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Get Ready for Winter With A Sprinkler System Winterization

Posted by on in Sprinkler Systems
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When Should You Winterize Your Sprinkler System in NJ??

Before it gets too cold, it’s important to think about getting your property ready for the winter. Now is the perfect time to schedule a sprinkler system winterization. Part of our sprinkler services, a sprinkler system winterization basically insures that all water is taken out of your system before the first freeze of the year hits. Here’s a little bit more detail about how a sprinkler winterization is done.

Shut Off & Insulate Your Irrigation System

Sprinkler Water Valve

You’ll want to do this before the first night below freezing. According to plantmaps.com, the Hillsborough area sees their average first frost from October 11 to 20. We will help you with shutting off your outdoor water and ensure that your main shut-off valve is sheltered from cold temperatures. Usually, we’ll apply an insulating tape and cover it with a plastic bag. If you have any above ground piping connected to your sprinkler system that will also need to be insulated.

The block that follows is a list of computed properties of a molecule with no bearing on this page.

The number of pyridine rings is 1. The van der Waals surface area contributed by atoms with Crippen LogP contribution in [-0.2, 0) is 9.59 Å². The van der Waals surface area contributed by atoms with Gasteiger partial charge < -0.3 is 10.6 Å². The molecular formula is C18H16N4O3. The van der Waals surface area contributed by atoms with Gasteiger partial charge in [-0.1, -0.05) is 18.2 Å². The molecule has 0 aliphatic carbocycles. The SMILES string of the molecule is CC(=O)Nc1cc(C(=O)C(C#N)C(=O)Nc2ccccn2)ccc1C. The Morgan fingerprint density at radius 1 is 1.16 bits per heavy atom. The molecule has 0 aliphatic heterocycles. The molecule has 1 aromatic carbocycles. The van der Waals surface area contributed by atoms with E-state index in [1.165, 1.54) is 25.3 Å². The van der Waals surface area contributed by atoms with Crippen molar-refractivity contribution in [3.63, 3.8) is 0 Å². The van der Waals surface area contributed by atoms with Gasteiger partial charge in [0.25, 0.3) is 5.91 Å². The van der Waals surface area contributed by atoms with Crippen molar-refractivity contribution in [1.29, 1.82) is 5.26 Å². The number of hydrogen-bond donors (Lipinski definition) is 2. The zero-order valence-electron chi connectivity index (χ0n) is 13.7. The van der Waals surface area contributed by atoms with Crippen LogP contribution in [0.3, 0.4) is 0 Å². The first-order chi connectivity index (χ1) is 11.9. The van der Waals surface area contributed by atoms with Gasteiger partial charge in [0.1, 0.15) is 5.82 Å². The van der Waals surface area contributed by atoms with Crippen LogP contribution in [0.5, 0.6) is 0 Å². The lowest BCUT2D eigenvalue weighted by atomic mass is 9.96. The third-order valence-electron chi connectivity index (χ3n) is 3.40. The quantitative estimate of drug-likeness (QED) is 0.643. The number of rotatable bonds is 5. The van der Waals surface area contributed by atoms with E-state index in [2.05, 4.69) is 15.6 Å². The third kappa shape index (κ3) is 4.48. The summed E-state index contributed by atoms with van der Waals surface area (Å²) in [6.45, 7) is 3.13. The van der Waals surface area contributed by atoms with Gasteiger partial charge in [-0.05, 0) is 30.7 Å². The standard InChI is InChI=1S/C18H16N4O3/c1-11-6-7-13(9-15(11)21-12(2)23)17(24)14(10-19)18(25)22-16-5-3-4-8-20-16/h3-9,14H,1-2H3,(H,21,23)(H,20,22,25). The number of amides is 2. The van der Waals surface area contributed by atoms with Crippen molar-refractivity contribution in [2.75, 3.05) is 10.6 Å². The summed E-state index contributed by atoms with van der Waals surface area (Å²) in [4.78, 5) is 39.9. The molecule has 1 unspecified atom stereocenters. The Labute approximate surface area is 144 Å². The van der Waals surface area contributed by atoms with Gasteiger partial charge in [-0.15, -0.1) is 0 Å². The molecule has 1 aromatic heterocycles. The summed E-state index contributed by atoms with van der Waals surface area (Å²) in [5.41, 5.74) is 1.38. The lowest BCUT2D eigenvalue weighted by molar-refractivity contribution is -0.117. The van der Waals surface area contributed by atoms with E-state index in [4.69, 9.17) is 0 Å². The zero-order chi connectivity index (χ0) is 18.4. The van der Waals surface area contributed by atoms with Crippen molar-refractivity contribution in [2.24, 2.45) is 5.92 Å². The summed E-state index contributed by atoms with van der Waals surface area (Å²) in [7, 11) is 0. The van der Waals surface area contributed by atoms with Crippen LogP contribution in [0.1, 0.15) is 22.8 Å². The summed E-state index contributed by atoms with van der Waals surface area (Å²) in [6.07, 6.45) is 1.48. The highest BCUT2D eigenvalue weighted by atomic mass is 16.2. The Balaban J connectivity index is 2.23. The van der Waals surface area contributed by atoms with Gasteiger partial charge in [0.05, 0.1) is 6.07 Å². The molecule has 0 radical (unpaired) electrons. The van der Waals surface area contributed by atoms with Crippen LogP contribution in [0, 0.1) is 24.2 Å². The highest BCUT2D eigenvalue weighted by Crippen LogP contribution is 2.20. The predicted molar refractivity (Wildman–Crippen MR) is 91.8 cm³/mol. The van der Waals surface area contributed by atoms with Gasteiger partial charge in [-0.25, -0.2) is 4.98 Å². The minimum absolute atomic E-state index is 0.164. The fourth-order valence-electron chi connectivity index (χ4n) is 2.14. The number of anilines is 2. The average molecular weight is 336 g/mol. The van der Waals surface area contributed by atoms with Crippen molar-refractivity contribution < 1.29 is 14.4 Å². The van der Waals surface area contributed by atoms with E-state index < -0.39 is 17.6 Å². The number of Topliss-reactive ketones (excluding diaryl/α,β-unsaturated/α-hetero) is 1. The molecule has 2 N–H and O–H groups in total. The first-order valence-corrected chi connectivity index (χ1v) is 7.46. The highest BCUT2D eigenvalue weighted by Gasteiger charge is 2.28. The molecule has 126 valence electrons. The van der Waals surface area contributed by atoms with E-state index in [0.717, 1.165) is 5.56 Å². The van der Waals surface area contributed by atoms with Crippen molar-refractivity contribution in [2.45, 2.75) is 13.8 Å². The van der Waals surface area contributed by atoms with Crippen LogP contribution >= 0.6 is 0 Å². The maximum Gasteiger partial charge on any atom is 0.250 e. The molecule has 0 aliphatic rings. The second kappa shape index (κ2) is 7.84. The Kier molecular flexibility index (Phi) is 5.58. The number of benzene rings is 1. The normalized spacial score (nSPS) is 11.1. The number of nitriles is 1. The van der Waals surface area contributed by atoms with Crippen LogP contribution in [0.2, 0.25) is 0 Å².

Winterization Methods

Blow Out

Air Compressor

This is the most common winterization method we use. Any existing water you have in your pipes, valves, or sprinkler heads will need to be blown out with an air compressor. Otherwise, you run the risk of having a damaged sprinkler system. We’ll run compressed air through your irrigation system to ensure that no water is left behind. If you’re dealing with a brand new sprinkler system, it’s best to call a professional, as using the wrong type of compressor could over pressurize your irrigation system and cause damage.

Automatic or Manual Drain Valve

On some properties, a manual or automatic drain may be a better solution. Like a blow out, the goal of these is to remove any excess water from your irrigation system. For an automatic drain valve, water is removed from your irrigation system each time you shut it off. We’ll usually check to make sure that there’s no excess ponding or unusually wet areas, as that could mean a drain is stuck open while the sprinkler operates.

Manual drains will tend to have valves at the end or at the lowest points of your irrigation piping. Most homes have usually had this replaced with automatic drains, but if you live in an older home, you may have this. For this, we’ll usually need to bring a backflow device and will need to manually drain any excess water out of the stop and waste valve, and then manually close them once all water has been removed.


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